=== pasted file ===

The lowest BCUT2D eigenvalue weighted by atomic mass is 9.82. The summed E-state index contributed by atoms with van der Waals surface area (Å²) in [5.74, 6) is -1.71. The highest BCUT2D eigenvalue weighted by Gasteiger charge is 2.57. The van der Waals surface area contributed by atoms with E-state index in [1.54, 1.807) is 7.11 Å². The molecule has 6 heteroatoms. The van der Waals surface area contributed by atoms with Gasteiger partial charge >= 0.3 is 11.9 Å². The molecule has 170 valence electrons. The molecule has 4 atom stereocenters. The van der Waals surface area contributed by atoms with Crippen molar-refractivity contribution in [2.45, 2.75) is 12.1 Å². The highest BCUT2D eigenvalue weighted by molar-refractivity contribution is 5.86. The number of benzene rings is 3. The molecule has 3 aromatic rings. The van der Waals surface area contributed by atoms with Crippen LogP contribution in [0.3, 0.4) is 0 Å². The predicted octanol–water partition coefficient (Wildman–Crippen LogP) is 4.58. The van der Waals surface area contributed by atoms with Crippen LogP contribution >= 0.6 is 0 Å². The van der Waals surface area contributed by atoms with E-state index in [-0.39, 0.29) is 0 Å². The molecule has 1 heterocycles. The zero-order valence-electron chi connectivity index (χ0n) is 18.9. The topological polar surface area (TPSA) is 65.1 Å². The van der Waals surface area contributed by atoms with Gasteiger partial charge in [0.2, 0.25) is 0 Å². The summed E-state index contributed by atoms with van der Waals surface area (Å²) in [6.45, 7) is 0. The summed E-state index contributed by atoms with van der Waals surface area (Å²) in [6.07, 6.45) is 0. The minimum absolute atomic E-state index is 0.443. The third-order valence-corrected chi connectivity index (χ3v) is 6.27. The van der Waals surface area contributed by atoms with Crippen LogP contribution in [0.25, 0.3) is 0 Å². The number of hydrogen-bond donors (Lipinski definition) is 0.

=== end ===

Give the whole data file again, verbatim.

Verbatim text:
The lowest BCUT2D eigenvalue weighted by atomic mass is 9.82. The summed E-state index contributed by atoms with van der Waals surface area (Å²) in [5.74, 6) is -1.71. The highest BCUT2D eigenvalue weighted by Gasteiger charge is 2.57. The van der Waals surface area contributed by atoms with E-state index in [1.54, 1.807) is 7.11 Å². The molecule has 6 heteroatoms. The van der Waals surface area contributed by atoms with Gasteiger partial charge >= 0.3 is 11.9 Å². The molecule has 170 valence electrons. The molecule has 4 atom stereocenters. The van der Waals surface area contributed by atoms with Crippen molar-refractivity contribution in [2.45, 2.75) is 12.1 Å². The highest BCUT2D eigenvalue weighted by molar-refractivity contribution is 5.86. The number of benzene rings is 3. The molecule has 3 aromatic rings. The van der Waals surface area contributed by atoms with Crippen LogP contribution in [0.3, 0.4) is 0 Å². The predicted octanol–water partition coefficient (Wildman–Crippen LogP) is 4.58. The van der Waals surface area contributed by atoms with Crippen LogP contribution >= 0.6 is 0 Å². The van der Waals surface area contributed by atoms with E-state index in [-0.39, 0.29) is 0 Å². The molecule has 1 heterocycles. The zero-order valence-electron chi connectivity index (χ0n) is 18.9. The topological polar surface area (TPSA) is 65.1 Å². The van der Waals surface area contributed by atoms with Gasteiger partial charge in [0.2, 0.25) is 0 Å². The summed E-state index contributed by atoms with van der Waals surface area (Å²) in [6.45, 7) is 0. The summed E-state index contributed by atoms with van der Waals surface area (Å²) in [6.07, 6.45) is 0. The minimum absolute atomic E-state index is 0.443. The third-order valence-corrected chi connectivity index (χ3v) is 6.27. The van der Waals surface area contributed by atoms with Crippen LogP contribution in [0.25, 0.3) is 0 Å². The number of hydrogen-bond donors (Lipinski definition) is 0.